As cancers grow and metastasize they may metastasize to
different areas of the body due to their own specific genetic
advantage. As it progresses the genetic diversity increases
making curing cancers in later stages extremely difficult.
Cells that accumulate genetic changes at an abnormally rapid
rate
Abnormal in shape, motility, responses to growth factors in
culture medium, and MOST importantly, way rea tot substratum
and one another. Transformed cells will divide even if held in
suspension and even when touching other cells- loss of contact
inhibition
No longer require the positive signals from their surrounding
cells that normal cells require
Similar to growing embryo, need nutrients in abundance, import
glucose up to 100x more than surrounding cells (This allows for
selective imaging in whole-body scans to monitor cancer
progression and treatment)
De-emphasize oxidative phosphorylation- aka dont convert this
added glucose to ATP, but for other raw materials for proteins,
nucleic acids and lipid

Warburg effect

Only with lack of O will A get ATP from glycolysis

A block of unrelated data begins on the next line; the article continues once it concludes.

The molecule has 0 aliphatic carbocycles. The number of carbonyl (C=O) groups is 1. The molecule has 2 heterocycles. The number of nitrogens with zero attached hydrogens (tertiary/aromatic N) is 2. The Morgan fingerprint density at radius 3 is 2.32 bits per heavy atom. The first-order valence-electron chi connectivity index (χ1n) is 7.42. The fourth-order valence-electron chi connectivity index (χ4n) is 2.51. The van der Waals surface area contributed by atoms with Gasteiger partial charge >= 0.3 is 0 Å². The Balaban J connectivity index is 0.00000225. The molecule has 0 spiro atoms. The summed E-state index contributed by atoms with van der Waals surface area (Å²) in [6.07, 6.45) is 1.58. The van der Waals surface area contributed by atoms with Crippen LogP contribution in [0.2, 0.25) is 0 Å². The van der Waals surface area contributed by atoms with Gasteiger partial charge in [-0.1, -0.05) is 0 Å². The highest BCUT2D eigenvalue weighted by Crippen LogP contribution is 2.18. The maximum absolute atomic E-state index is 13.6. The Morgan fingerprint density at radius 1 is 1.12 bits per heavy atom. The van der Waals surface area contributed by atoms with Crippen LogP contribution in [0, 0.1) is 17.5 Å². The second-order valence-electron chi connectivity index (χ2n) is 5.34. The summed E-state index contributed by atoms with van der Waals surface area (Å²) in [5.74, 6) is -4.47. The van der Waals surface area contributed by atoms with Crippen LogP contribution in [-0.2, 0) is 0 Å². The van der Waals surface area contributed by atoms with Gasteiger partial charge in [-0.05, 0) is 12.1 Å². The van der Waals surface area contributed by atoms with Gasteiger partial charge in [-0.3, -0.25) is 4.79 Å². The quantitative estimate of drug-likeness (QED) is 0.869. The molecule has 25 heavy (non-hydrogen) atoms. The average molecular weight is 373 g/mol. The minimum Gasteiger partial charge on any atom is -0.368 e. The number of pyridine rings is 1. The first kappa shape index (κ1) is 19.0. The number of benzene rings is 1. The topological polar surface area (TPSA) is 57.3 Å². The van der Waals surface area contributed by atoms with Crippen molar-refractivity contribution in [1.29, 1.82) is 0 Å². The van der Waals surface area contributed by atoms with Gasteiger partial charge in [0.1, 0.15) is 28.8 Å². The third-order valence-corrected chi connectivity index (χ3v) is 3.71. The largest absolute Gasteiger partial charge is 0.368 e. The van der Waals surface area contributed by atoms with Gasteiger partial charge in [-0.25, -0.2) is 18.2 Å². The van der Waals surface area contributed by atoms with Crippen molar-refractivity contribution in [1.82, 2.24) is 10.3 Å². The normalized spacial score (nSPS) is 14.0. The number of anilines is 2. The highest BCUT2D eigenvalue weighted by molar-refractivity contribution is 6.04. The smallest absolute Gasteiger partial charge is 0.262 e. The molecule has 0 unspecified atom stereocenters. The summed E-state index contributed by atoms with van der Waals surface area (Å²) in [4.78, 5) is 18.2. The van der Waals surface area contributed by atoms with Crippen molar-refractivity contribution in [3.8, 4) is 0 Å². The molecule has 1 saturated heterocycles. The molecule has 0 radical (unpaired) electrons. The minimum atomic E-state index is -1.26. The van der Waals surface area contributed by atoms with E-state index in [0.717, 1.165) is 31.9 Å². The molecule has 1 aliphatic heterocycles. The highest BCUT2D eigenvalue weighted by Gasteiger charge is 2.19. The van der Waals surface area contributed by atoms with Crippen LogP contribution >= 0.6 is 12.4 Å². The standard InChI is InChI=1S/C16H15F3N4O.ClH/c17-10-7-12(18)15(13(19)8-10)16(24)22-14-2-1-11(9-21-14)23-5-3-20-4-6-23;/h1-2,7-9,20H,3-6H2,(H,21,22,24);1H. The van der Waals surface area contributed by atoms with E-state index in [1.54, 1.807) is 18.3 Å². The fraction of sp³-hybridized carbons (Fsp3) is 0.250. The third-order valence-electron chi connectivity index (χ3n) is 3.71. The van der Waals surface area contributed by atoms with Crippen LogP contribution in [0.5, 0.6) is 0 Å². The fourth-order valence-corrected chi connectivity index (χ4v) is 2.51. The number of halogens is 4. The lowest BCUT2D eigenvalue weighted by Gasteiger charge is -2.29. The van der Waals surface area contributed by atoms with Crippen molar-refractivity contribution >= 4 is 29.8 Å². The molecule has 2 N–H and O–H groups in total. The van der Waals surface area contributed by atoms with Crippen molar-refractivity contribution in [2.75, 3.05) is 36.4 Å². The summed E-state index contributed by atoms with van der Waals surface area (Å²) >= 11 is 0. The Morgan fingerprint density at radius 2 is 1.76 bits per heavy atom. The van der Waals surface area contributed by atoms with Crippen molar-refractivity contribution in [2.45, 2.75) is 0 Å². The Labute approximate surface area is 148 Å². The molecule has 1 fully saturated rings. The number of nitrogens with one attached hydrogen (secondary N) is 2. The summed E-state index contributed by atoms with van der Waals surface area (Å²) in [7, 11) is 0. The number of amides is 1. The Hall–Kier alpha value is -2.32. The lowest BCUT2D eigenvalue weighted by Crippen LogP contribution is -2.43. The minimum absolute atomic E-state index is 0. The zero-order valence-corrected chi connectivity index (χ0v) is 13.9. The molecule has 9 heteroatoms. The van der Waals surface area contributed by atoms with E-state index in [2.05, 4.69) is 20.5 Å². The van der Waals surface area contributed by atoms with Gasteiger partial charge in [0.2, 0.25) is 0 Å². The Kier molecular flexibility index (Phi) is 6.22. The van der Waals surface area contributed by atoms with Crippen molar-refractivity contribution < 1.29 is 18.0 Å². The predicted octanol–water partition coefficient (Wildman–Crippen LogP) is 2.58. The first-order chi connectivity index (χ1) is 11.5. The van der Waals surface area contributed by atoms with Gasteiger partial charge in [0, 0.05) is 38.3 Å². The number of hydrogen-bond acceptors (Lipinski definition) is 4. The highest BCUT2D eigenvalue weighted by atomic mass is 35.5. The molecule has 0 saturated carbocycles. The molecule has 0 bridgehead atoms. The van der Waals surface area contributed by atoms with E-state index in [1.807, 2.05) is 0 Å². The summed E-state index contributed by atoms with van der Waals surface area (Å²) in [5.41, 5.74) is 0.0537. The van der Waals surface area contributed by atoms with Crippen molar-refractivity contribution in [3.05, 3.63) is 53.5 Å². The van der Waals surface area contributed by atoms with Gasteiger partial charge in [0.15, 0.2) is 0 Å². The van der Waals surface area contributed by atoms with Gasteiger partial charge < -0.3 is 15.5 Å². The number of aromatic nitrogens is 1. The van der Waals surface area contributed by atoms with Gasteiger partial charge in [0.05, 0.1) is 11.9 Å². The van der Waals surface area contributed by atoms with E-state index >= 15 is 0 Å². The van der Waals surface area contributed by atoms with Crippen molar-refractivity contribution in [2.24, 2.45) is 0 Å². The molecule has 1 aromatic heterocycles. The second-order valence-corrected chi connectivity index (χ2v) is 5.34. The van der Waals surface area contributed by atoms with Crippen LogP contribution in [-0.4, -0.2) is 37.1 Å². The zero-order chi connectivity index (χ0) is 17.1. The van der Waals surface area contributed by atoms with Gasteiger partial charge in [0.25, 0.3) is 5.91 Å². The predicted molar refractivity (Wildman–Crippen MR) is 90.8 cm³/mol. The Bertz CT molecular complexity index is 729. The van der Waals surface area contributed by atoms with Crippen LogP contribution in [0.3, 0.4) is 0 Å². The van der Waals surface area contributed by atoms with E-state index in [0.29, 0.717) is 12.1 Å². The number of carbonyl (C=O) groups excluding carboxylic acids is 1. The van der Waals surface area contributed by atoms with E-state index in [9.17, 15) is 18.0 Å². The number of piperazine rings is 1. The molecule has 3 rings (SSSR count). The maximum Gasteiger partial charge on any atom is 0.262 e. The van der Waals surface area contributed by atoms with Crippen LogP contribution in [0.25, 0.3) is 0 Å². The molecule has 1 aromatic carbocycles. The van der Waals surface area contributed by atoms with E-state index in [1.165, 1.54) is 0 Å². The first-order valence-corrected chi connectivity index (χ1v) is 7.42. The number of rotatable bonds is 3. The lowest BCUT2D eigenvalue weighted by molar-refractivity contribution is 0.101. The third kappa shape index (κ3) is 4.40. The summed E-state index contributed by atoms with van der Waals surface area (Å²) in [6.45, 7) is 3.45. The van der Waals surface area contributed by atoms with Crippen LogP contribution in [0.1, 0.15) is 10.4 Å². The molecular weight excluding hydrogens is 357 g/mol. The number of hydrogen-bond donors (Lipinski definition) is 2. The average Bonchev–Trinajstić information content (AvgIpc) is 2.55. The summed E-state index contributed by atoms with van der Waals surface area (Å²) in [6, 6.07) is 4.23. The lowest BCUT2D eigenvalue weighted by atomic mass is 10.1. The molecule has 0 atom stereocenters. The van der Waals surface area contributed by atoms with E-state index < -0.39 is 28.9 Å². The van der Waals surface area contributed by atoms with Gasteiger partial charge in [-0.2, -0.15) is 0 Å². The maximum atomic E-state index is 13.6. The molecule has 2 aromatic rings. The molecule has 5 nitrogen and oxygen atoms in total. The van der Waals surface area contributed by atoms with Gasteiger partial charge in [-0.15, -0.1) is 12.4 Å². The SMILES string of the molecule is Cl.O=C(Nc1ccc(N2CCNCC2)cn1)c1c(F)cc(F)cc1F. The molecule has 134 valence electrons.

B) Produce abundant lactate even with oxygen
Cell Stress

Why does a tumor take

Cells homeostatic mechanisms are inadequate to cope with an


imposed disturbance
-chromosome breakage
-cancers need to disable normal safety mechanisms that respond
to cell stress
It experiences high rates of cell death because living conditions

so long to double in size?


With cell division and
apoptosis what leads to a
tumor?
Stroma

Metastasis steps

Cancer cells in lymphatic


vessels
Cancer cells in blood
vessels
Micrometastasis
Properties typically
contribute to cancerous
growth list/summary

Cancer critical genes


Proto-oncogenes
Oncogenes
Tumor suppressor genes
Genome maintenance
genes

are hard. While it has a high proliferation rate this is only


slightly larger than the death rate.
Either, Increased cell division or decreased apoptosis

Outside of cancer cells, provide framework of tumor, behavior


altered by secretions of cancer cells, act back on tumor cells
signalling cell growth and division as well as remodeling the
extracellular matrix
Cancers invade local tissues and vessels, move through
circulation, leave vessels, establish new cellular colonies at
distant sites